09-15-2005, 07:03 AM
Yea its because of GTA: SA and the code was already in the game, that modder just turned it on. Its a M game, young kids shouldnt be playing it. Its the parents thats buying it for them. These people are really stupid. You have to be 17-18 to buy the game, and you know that 99.9% stores wont sell it to kids. Some of these big wigs needs to start using their brains alot more. Cant wait to see what else is dug up.

09-15-2005, 09:19 AM
Oh no, how will the kiddies get adult content now?

09-15-2005, 09:22 AM
If its an M rated game then kids (Not those 8 year olds i mean) may be able to buy it. I only heard sometime ago that only adults who are 21 years or above could purchase games that are rated AO. That time anyone could by an M rated game, cause even the shop owner wouldnt care. Example. SOF2

09-15-2005, 12:06 PM
Actually most stores doesnt carry AO games, thats why GTA:SA was pulled off the shelves cause it changed from M to AO. The only other way for ppl to get AO games is online, since most stores wont carry AO games.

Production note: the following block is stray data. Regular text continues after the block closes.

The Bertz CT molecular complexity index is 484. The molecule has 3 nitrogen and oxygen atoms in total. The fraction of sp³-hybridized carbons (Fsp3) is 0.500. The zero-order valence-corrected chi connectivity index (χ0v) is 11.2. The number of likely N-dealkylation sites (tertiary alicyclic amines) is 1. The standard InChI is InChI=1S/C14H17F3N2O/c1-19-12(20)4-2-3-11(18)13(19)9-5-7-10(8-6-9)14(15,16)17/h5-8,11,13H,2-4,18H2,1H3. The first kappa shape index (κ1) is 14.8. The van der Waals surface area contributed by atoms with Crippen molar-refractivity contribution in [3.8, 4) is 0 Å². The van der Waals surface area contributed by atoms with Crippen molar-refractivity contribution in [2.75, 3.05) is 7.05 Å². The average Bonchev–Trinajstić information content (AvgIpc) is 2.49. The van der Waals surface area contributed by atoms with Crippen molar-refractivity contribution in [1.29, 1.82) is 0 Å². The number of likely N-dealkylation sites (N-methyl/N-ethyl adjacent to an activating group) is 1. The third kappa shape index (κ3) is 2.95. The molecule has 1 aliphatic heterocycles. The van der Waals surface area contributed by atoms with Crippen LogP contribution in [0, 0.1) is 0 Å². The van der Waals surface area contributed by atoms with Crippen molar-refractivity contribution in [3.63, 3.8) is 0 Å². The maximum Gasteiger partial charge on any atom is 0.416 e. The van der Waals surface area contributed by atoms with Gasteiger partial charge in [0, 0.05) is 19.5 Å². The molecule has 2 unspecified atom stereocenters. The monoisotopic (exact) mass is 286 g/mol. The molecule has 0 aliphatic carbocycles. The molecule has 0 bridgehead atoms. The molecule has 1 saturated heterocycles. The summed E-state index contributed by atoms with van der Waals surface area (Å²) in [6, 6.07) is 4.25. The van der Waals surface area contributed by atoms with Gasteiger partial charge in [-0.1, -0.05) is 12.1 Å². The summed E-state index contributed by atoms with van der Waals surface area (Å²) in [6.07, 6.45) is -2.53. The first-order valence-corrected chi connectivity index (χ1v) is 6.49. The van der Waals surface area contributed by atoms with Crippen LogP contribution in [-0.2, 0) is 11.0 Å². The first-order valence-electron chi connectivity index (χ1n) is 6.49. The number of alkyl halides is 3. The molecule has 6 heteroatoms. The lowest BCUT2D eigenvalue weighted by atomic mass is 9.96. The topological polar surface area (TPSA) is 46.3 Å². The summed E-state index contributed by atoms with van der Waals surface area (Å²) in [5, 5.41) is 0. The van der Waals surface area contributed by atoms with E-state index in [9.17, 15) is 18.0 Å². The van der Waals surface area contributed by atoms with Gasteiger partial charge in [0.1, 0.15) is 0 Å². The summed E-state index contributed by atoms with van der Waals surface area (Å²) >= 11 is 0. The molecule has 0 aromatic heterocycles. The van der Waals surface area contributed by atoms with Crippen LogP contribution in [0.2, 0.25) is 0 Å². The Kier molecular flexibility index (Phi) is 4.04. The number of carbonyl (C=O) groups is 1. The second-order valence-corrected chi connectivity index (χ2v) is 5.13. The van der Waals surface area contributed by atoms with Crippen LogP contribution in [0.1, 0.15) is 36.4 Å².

Darth Groovy
09-15-2005, 01:45 PM

I think it was said best on The Punisher War Zone:

DATE: August 22, 2005
FILE UNDER: Video Game Press
CONTENTS: What's the media got its panties in a bunch over this week? It's "The Punisher" video game by THQ's Volition studio. While we were discovering new ways to kill fictional video game characters, places like Family.org were thinking of new ways to blame other people for their inability to keep tabs on what their children do all day. A ridiculous grenade-in-mouth maneuver for us, a phantom study for them!